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Honda, Mazda, Nissan Recall 3 Million Cars; Soccer Madness in Brazil; Hillary Attacked for Wealth Comment; U.S. Still in World Cup

Aired June 23, 2014 - 06:30   ET

THIS IS A RUSH TRANSCRIPT. THIS COPY MAY NOT BE IN ITS FINAL FORM AND MAY BE UPDATED.


ALISON KOSIK, CNN BUSINESS CORRESPONDENT: Honda, Mazda and Nissan are recalling 3 million vehicles worldwide. The recall is related to defective air bags manufactured by a supplier Takata. Toyota already recalled 2 million vehicles for the same issue. The cars affected includes the 2000-2002 Honda Civic and CRV, the Mazda RX8 and the Nissan Infinity and Pathfinder.

And big shocker here -- get ready to dig deeper in your pockets and pay more for coffee at Starbucks. Starbucks announcing its raising prices for certain drinks beginning tomorrow. You're going to pay from 5 to 20 cents more for that latte. Not all drinks are going to be affected.

So, once again, a latte will go up about 20 cents. But the brewed coffee, that's going to stay the same, typical because I don't drink the brewed coffee. I drink the latte. We'll need more money.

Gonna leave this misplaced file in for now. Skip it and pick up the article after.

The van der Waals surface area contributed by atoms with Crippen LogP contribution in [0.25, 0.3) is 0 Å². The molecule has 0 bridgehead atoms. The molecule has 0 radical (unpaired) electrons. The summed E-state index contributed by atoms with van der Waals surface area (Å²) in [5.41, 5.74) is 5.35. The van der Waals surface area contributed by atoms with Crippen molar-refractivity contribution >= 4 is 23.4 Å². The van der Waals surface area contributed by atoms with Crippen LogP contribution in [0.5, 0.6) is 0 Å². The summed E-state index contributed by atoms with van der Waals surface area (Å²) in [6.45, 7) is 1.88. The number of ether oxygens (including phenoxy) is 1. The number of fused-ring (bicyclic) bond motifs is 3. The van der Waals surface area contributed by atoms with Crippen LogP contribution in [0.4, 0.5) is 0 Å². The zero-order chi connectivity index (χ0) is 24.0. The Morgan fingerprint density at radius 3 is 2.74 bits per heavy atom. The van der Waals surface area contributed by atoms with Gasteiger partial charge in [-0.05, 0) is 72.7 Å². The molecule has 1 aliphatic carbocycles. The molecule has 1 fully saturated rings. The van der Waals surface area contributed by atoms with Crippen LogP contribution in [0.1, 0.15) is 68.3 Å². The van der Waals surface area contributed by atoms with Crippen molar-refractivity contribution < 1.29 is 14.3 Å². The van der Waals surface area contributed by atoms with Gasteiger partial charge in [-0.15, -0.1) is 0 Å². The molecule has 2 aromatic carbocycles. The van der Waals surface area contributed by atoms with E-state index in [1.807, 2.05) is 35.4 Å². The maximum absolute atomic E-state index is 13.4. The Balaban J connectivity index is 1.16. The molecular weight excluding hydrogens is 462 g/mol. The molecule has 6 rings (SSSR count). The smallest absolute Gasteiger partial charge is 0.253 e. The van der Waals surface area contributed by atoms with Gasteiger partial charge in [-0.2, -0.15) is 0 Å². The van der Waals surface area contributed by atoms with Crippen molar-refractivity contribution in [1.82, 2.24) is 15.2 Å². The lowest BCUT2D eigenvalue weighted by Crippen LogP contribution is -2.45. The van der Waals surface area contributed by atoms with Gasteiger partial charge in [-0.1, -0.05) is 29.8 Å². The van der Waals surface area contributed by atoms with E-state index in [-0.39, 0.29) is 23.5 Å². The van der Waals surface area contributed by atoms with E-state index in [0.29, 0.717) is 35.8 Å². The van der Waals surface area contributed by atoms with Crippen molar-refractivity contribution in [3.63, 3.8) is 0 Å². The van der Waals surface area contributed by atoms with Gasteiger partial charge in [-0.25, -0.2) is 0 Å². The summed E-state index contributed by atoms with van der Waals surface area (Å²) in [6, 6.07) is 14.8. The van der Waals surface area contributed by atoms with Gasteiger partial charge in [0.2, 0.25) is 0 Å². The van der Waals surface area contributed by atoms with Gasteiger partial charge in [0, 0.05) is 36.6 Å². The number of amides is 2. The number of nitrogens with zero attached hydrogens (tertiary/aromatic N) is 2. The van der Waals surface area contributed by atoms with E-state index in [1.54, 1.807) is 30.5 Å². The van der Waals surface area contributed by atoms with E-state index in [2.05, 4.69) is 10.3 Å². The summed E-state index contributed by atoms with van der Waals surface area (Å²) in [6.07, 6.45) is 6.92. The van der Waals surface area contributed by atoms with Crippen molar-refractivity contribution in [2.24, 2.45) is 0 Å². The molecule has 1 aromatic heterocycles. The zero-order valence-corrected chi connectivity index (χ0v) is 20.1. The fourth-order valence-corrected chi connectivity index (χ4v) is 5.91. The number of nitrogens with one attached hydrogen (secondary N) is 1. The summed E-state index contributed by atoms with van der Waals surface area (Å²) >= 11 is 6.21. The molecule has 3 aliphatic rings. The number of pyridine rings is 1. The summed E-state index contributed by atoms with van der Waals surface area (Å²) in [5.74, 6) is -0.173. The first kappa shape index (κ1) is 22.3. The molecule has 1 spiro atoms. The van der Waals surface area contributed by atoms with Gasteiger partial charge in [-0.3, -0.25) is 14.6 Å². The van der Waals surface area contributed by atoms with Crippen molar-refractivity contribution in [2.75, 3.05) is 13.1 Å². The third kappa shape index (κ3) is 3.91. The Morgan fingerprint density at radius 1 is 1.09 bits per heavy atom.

KATE BOLDUAN, CNN ANCHOR: Pay for what you get.

MICHAELA PEREIRA, CNN ANCHOR: Exactly.

BOLDUAN: Thanks, Alison.

PEREIRA: To get you right in your wallet.

All right. Let's talk weather on this Monday. It was kind of the perfect weekend here in New York, not too hot, not too cold. Not talking porridge. We're talking whether -- I know, we shouldn't spook it.

Indra, please say more is expected across the country.

INDRA PETERSONS, AMS METEOROLOGIST: You're totally nailing it. You're on the money, because what we typically see when you had a lot of variety in the weather, what looks like a rollercoaster in the weather pattern. This is just an example of what it would look like if that was the case. Hardly, the case.

What we're looking at, what we call zonal flow, straight across, that means the weather is exactly the way it is supposed to be this time of year. That is a pattern that will be staying there all week long. But notice, we're not saying no one is getting thunderstorms. I mean, it's typical, summertime, you get the humidity in there, you do get some afternoon thunderstorms.

The only hot spot really right around Colorado. Denver does have a threat for severe weather, including tornadoes today. Again, generally speaking, most of you seeing temperatures where they should be, which is beautiful. I mean, the northeast again for the next several days, we're talking about 70s and 80s. Yes, hot and muggy, still as you go down to the southeast, we're talking about some 80s and 90s down in towards the southeast.